California Mandates All New Homes Must Be Built Using Solar Energy

When it comes to renewable energy in the United States California is definitely a forerunner. The state has a law that at least 50% of all electricity generated will be carbon emission-free by the year 2030 and on May 9, 2018, the California Energy Commission unanimously approved a plan that mandates all new homes and apartment buildings must have some form of solar power.

Although similar mandates have been passed by U.S. cities, this one’s the first of its kind for a state. As per a press release from the California Energy Commission, these new requirements will be equivalent to taking 115,000 cars off the road.

So let’s take a closer look at this development.

As reported by Futurism, the “law” is actually a set of standards, which mandates much more than just solar panels on every new home. The 2019 Energy Efficiency Standards will also require new buildings to have better insulation and better ventilation, and they must have energy-efficient upgrades to lighting for non-residential buildings. The standards also encourage “demand-responsive technologies,” like battery storage systems and heat pump-based water heaters, which will respectively enable residents to store electricity when they’ve produced too much and thus to use less energy on heating.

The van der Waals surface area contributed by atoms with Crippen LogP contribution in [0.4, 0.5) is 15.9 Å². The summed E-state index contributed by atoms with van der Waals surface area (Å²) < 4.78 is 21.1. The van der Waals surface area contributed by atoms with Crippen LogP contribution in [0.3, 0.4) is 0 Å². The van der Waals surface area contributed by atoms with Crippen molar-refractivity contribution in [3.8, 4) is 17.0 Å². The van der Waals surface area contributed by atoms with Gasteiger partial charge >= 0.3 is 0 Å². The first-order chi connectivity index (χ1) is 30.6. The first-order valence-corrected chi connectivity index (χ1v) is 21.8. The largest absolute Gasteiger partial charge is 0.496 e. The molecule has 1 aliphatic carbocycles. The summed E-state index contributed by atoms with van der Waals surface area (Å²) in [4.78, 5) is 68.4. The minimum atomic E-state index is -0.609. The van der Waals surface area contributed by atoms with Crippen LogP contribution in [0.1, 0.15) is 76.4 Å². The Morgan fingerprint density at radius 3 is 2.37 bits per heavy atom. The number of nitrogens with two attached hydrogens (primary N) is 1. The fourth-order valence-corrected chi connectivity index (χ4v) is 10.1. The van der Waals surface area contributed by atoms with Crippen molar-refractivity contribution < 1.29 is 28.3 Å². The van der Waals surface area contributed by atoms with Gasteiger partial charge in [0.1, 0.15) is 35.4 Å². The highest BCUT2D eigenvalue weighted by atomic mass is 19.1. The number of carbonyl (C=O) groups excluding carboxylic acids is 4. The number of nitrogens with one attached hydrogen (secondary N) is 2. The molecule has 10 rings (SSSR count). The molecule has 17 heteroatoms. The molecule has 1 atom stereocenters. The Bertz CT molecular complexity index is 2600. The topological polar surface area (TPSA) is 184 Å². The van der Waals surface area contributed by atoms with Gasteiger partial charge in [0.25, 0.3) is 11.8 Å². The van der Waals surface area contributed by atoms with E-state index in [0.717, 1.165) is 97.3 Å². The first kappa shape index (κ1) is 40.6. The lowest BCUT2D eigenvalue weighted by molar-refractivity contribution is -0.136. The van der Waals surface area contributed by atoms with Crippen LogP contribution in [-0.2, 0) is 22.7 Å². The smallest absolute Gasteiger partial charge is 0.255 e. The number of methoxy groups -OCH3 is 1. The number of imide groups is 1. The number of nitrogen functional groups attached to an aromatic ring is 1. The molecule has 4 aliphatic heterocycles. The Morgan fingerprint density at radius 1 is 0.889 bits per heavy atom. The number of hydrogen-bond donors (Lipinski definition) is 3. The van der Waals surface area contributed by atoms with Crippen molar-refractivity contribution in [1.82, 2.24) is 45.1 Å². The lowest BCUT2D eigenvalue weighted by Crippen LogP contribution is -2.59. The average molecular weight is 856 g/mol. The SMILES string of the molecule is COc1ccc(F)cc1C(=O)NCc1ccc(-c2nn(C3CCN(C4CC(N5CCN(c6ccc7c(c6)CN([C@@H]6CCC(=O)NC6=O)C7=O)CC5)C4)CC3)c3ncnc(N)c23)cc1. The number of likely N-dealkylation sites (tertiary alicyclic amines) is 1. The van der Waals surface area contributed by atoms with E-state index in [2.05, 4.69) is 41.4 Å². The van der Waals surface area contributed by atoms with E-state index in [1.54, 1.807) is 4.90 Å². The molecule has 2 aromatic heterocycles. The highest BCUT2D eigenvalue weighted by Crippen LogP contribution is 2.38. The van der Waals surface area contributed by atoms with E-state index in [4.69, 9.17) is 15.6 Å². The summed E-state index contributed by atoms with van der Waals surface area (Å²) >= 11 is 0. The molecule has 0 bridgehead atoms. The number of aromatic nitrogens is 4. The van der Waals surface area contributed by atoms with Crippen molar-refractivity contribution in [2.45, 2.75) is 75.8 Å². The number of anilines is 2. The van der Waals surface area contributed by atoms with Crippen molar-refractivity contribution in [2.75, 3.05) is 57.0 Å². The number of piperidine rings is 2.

The law applies to every single new home and every new apartment building of three stories or less.

They will all be required to have some form of solar power. Builders can either add panels to individual homes or create shared power systems for a group of homes. These homes will still be hooked up to the usual power grid for days when the sun isn’t shining. There is also an exception for homes that simply can’t use solar because they are completely in the shade.

First, the new standards have to be approved by the Building Standards Commission, which the BBC reports should make a decision by the end of the year. If that happens, the standards will take effect on January 1, 2020.

California’s economy is the fastest-growing in the nation, outdoing the U.S. economy altogether. Economic growth is usually followed by rising carbon emissions since a bustling economy encourages people to toss frugality out the window: they drive more, travel more, and use more electricity. But in recently, California’s growing economy has been “decoupled” from its emissions: between 2000 and 2014, the state’s CO2 emissions diminished by 6.3 percent even while its economy increased 28.2 percent.

If California’s climate-friendly energy policies, and its massive housing market, can continue to support a healthy economy, it will prove that climate regulations don’t hinder economic growth. That’s a claim that current President Donald Trump has made many a time. (For example: “I am taking historic steps to lift the restrictions on American energy, to reverse government intrusion and to cancel job-killing regulations,” Trump said in March 2017, while signing an order to revoke the previous administration’s Clean Power Plan.)

Thus, California could prove to the nation, and the world, that investing in solar infrastructure is worth it. A sunny outlook indeed.



Image Credit: Sonpichit Salangsing / Shutterstock


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